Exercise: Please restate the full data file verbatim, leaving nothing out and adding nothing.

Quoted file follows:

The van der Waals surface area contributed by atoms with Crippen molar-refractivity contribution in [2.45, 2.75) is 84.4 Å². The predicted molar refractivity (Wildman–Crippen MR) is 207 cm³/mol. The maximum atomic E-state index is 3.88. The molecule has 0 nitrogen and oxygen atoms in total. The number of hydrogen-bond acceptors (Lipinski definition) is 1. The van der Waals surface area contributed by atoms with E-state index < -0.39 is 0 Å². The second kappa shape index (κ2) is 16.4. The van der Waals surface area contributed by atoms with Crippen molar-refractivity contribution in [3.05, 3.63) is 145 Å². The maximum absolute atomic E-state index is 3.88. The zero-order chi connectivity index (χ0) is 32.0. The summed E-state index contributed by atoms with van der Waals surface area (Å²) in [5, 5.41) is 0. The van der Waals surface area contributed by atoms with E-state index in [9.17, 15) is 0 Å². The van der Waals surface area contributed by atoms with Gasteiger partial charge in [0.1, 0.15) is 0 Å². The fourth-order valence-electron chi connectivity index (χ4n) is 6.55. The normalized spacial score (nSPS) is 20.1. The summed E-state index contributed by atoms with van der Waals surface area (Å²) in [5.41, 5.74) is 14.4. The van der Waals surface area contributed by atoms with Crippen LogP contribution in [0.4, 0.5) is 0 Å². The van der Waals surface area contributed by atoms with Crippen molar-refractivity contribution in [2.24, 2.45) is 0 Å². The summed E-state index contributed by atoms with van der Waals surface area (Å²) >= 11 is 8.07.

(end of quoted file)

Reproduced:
The van der Waals surface area contributed by atoms with Crippen molar-refractivity contribution in [2.45, 2.75) is 84.4 Å². The predicted molar refractivity (Wildman–Crippen MR) is 207 cm³/mol. The maximum atomic E-state index is 3.88. The molecule has 0 nitrogen and oxygen atoms in total. The number of hydrogen-bond acceptors (Lipinski definition) is 1. The van der Waals surface area contributed by atoms with E-state index < -0.39 is 0 Å². The second kappa shape index (κ2) is 16.4. The van der Waals surface area contributed by atoms with Crippen molar-refractivity contribution in [3.05, 3.63) is 145 Å². The maximum absolute atomic E-state index is 3.88. The zero-order chi connectivity index (χ0) is 32.0. The summed E-state index contributed by atoms with van der Waals surface area (Å²) in [5, 5.41) is 0. The van der Waals surface area contributed by atoms with E-state index in [9.17, 15) is 0 Å². The van der Waals surface area contributed by atoms with Gasteiger partial charge in [0.1, 0.15) is 0 Å². The fourth-order valence-electron chi connectivity index (χ4n) is 6.55. The normalized spacial score (nSPS) is 20.1. The summed E-state index contributed by atoms with van der Waals surface area (Å²) in [5.41, 5.74) is 14.4. The van der Waals surface area contributed by atoms with Crippen LogP contribution in [0.4, 0.5) is 0 Å². The van der Waals surface area contributed by atoms with Crippen molar-refractivity contribution in [2.24, 2.45) is 0 Å². The summed E-state index contributed by atoms with van der Waals surface area (Å²) >= 11 is 8.07.